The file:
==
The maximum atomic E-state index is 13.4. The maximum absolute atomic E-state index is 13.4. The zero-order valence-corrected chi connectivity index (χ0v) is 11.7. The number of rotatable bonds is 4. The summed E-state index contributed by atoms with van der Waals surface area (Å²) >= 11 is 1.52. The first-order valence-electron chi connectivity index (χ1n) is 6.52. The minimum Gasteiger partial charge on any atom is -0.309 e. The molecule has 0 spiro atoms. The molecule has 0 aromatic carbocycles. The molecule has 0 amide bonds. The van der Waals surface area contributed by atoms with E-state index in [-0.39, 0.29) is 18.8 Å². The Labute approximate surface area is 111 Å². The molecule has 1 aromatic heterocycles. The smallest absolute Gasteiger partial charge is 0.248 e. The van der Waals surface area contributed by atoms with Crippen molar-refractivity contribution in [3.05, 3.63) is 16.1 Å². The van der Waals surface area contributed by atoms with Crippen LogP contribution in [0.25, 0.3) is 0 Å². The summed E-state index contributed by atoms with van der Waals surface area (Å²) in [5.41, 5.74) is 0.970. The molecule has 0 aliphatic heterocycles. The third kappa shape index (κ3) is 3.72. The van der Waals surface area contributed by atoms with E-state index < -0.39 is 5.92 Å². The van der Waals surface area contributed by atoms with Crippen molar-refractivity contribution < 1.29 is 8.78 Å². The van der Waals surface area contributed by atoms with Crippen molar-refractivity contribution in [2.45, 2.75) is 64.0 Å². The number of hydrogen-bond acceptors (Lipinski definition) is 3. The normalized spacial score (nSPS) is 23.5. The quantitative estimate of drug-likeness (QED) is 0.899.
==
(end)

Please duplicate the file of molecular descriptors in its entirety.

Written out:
The maximum atomic E-state index is 13.4. The maximum absolute atomic E-state index is 13.4. The zero-order valence-corrected chi connectivity index (χ0v) is 11.7. The number of rotatable bonds is 4. The summed E-state index contributed by atoms with van der Waals surface area (Å²) >= 11 is 1.52. The first-order valence-electron chi connectivity index (χ1n) is 6.52. The minimum Gasteiger partial charge on any atom is -0.309 e. The molecule has 0 spiro atoms. The molecule has 0 aromatic carbocycles. The molecule has 0 amide bonds. The van der Waals surface area contributed by atoms with E-state index in [-0.39, 0.29) is 18.8 Å². The Labute approximate surface area is 111 Å². The molecule has 1 aromatic heterocycles. The smallest absolute Gasteiger partial charge is 0.248 e. The van der Waals surface area contributed by atoms with Crippen molar-refractivity contribution in [3.05, 3.63) is 16.1 Å². The van der Waals surface area contributed by atoms with Crippen LogP contribution in [0.25, 0.3) is 0 Å². The summed E-state index contributed by atoms with van der Waals surface area (Å²) in [5.41, 5.74) is 0.970. The molecule has 0 aliphatic heterocycles. The third kappa shape index (κ3) is 3.72. The van der Waals surface area contributed by atoms with E-state index < -0.39 is 5.92 Å². The van der Waals surface area contributed by atoms with Crippen molar-refractivity contribution < 1.29 is 8.78 Å². The van der Waals surface area contributed by atoms with Crippen molar-refractivity contribution in [2.45, 2.75) is 64.0 Å². The number of hydrogen-bond acceptors (Lipinski definition) is 3. The normalized spacial score (nSPS) is 23.5. The quantitative estimate of drug-likeness (QED) is 0.899.